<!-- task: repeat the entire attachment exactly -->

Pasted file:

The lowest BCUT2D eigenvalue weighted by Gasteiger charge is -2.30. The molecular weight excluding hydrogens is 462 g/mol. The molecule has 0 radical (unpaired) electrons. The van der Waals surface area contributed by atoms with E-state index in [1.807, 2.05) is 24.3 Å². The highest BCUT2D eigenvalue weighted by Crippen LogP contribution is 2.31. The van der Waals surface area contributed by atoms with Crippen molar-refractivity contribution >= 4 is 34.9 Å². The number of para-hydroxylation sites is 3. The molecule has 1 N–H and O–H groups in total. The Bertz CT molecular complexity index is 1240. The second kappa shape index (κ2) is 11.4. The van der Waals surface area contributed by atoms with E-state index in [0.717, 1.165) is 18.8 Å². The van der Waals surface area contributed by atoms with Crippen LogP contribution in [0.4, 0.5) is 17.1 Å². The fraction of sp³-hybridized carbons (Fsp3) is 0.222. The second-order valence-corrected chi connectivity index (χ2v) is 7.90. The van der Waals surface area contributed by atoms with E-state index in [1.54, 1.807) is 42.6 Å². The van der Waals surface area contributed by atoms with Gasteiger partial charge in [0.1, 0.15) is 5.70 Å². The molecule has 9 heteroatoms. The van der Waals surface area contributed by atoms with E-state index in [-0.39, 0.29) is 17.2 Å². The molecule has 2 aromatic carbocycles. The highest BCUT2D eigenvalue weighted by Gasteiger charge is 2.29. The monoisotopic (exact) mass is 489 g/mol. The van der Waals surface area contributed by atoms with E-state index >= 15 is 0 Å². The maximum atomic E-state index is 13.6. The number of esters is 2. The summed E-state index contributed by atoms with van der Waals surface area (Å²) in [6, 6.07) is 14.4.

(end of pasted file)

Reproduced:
The lowest BCUT2D eigenvalue weighted by Gasteiger charge is -2.30. The molecular weight excluding hydrogens is 462 g/mol. The molecule has 0 radical (unpaired) electrons. The van der Waals surface area contributed by atoms with E-state index in [1.807, 2.05) is 24.3 Å². The highest BCUT2D eigenvalue weighted by Crippen LogP contribution is 2.31. The van der Waals surface area contributed by atoms with Crippen molar-refractivity contribution >= 4 is 34.9 Å². The number of para-hydroxylation sites is 3. The molecule has 1 N–H and O–H groups in total. The Bertz CT molecular complexity index is 1240. The second kappa shape index (κ2) is 11.4. The van der Waals surface area contributed by atoms with E-state index in [0.717, 1.165) is 18.8 Å². The van der Waals surface area contributed by atoms with Crippen LogP contribution in [0.4, 0.5) is 17.1 Å². The fraction of sp³-hybridized carbons (Fsp3) is 0.222. The second-order valence-corrected chi connectivity index (χ2v) is 7.90. The van der Waals surface area contributed by atoms with E-state index in [1.54, 1.807) is 42.6 Å². The van der Waals surface area contributed by atoms with Gasteiger partial charge in [0.1, 0.15) is 5.70 Å². The molecule has 9 heteroatoms. The van der Waals surface area contributed by atoms with E-state index in [-0.39, 0.29) is 17.2 Å². The molecule has 2 aromatic carbocycles. The highest BCUT2D eigenvalue weighted by Gasteiger charge is 2.29. The monoisotopic (exact) mass is 489 g/mol. The van der Waals surface area contributed by atoms with E-state index >= 15 is 0 Å². The maximum atomic E-state index is 13.6. The number of esters is 2. The summed E-state index contributed by atoms with van der Waals surface area (Å²) in [6, 6.07) is 14.4.